Now we have wasted a lot of energy, debating the validity of infant baptism and adult baptism. We have turned baptism into a validity contest of who is right and who has the entry visa to Paradise. That is how we completely miss the point. Or don’t you know that all of us who were baptized into Christ Jesus were baptized into his death? We were therefore buried with him through baptism into death in order that, just as Christ was raised from the dead through the glory of the Father, we too may live a new life. (Romans 6:3-4) It calls for a complete identification with Jesus. . Church identifies Jesus to have lived a threefold identity: the prophet, priest and king. Baptism calls us to live a life identifying with these 3 roles. We do not see ourselves in such a perspective. Let us analyse these 3 roles
- Prophet: We have reduced a prophet to just foretelling the future. But biblically if we analyze, the role of a prophet is to challenge the community to be what it is meant to be. So the baptized person, reflecting the prop[hetic role of Jesus Christ is a person who needs to be critical, a questioner. A person who asks, “Have you forgetten what you are here for?” “Have you forgotten the gift God gave you?” Prophetic role reminds us that we are God’s beloved and therefore questions the human practices in the wake of our identity. Prophetic role is a risky role as we pose uncomfortable questions to ourselves and to people around us, commiting ourselves to the identity that God has given us. We hold each other accountable to our faith and action. Prophetic role is not just about having a private life of faith, but a faith that overflows to combat injustice, discrimination and suffering. Let us remember our prophetic role.
- Priest: The role of a priest in Old Testament is one who interprets God and humanity to each other. Priest was seen as somebody who builds bridges between God and humanity when that relationship has been wrecked; somebody who by offering sacrifice to God recreates a shattered relationship. This is the priestly role Jesus espoused and we can try to identify with that role of being peacemakers and bridge builders. We offer ourselves as living sacrifices (Romans 12:2). In a world characterized by brokenness and estrangement, Baptism calls us to the priestly role of building bridges between communities, races and people from different hues
- King: King is a one who had the freedom and power to shape the law and justice of society. King is a one who had the power to bring to fruition what he wishes to see. While prophets are those who break dividing walls and dismantle new structures, kingly role calls to build alternative structures. Kingly role calls us to shape our lives and human environment in accordance with the justice of God. We are part takers of the freedom and liberty that God gives us to make the world a better place.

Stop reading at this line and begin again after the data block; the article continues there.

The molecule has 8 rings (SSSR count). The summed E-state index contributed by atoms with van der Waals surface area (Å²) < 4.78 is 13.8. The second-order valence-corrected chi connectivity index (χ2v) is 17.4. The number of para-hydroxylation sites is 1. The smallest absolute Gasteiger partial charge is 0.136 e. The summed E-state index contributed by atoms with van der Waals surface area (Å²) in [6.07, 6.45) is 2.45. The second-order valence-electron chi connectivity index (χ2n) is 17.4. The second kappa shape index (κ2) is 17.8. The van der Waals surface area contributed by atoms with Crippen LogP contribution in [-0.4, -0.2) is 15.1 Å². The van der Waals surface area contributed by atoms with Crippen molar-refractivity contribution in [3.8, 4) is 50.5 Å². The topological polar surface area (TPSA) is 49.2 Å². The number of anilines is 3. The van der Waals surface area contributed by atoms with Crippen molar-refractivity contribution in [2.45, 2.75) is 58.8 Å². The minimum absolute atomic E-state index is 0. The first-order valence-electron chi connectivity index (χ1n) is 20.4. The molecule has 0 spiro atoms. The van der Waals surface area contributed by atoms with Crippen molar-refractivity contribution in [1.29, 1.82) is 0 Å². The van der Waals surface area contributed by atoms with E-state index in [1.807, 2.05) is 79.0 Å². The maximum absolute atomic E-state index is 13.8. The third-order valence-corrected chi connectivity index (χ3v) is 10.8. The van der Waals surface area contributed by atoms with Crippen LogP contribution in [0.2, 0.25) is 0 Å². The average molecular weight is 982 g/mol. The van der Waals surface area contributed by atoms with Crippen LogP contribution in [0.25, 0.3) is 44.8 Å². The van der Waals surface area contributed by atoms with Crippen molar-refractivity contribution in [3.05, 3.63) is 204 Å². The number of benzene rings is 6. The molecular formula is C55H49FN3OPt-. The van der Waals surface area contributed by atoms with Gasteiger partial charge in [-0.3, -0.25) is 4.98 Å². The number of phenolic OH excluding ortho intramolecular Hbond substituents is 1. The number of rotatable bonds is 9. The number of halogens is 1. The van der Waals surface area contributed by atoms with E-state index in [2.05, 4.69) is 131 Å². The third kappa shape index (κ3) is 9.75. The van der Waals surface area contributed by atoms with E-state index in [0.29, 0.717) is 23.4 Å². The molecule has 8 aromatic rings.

So Baptism is not just a vain speculation of whose Baptism is valid, but it initiates us to a life of playing the role of Prophet, Priest and King. We live in times of mediocre faith that makes us feel that one must just tag along. Baptism is just seen as a societal necessity. There is a theory called Pygmalion effect. In the Greek mythology Pygmalion is a sculptor from the city of Crete. His statues were very popular and he was deeply admired. There were many girls who wished to marry him but he refused to do so. One day he sculpted a beautiful woman. It is said he fell in love with this statue. He kept telling the people of the city that the statue of the woman is his wife. People thought he had lost it to call a statue a stone, as his wife. It is said that his constant love and affection on the statue gave breath to the sculpture and the lifeless body came to life. Pygmallion effect says that any person ordinary, if endowed with expectation, love and responsibility can rise up perform beyond expectation. Through baptism, ordinary humans like us are endowed the love and expectation of our Lord to rise up to live the divine-human life of discipleship consisting of the roles of Prophet, Priest and King.
Rev Merin Mathew
Bethel Mar Thoma Church
Kolar Road, Bhopal
Ps: This article is adapted from Archbishop Rowan Williams’ book ‘Being Christian: Baptism, Bible, Eucharist, Prayer